Pema Pera: yes?
    Gaya Ethaniel: What we observe doesn't match what something really is though I thought ...
    Pema Pera: no, that is a more philosophical question -- what qm says is much more straightforward
    Gaya Ethaniel: oh
    Pema Pera: it would be as if we could do a number of measurements on the piece of fruit in a box
    Pema Pera: or in a group of boxes
    Gaya Ethaniel: ah ... ok
    Pema Pera: and then it would turn out to no single description could have possible applied to all boxes
    Pema Pera: let me be more precise
    Gaya Ethaniel: ok
    Pema Pera: imagine that you prepare one hundred apples, all exactly in the same way, and all of them in the same kind of box
    Pema Pera: now if they were very small apples, so that the quantum mechanical effects would be obvious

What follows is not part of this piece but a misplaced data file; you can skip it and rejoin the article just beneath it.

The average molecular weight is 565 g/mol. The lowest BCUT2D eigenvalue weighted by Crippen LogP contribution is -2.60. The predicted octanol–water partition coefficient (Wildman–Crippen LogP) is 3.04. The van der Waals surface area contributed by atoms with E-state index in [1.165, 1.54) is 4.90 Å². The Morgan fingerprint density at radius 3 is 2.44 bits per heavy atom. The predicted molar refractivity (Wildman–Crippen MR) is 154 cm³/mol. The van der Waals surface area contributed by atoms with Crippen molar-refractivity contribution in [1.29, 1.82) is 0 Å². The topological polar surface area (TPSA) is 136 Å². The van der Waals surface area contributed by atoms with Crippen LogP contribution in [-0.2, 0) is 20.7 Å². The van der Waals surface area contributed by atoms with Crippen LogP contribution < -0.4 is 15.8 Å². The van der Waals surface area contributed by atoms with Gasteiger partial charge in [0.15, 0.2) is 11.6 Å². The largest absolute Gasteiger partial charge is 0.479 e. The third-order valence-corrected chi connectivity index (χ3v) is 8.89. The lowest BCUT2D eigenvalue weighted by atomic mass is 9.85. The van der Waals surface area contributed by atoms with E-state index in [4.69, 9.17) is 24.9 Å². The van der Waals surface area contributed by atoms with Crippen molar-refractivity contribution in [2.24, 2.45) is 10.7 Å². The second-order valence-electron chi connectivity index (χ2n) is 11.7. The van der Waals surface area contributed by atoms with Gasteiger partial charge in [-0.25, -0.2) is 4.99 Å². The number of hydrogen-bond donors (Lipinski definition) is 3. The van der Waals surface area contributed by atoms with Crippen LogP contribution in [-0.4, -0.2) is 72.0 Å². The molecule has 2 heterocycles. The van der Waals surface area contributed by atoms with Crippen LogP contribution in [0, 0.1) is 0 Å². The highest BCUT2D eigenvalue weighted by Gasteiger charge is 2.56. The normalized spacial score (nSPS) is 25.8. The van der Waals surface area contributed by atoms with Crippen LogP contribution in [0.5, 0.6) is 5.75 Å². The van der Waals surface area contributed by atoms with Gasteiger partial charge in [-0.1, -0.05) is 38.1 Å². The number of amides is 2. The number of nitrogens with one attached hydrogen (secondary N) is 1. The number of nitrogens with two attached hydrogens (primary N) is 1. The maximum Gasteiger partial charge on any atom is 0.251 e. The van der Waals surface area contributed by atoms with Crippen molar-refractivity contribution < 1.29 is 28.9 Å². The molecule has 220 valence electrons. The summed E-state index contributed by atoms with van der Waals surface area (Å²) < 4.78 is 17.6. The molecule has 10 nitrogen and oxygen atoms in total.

Gaya Ethaniel: ok ... all same apples in all same boxes ...
    Pema Pera: then it could turn out that different measurements on different boxes would not leave room for *any* particular state that the hundred identical apples would be in: each measurement would tell you something different; some of the measurements some allow you to imagine what the apples could have looked like, but other measurements would contradict that picture
    Pema Pera: so in a very real sense, you could say that the very act of observing changed the *history* of the apples.
    Gaya Ethaniel: Why are they in different states?
    Pema Pera: normally, when we disturb a system, we can understand that that changes the future of the system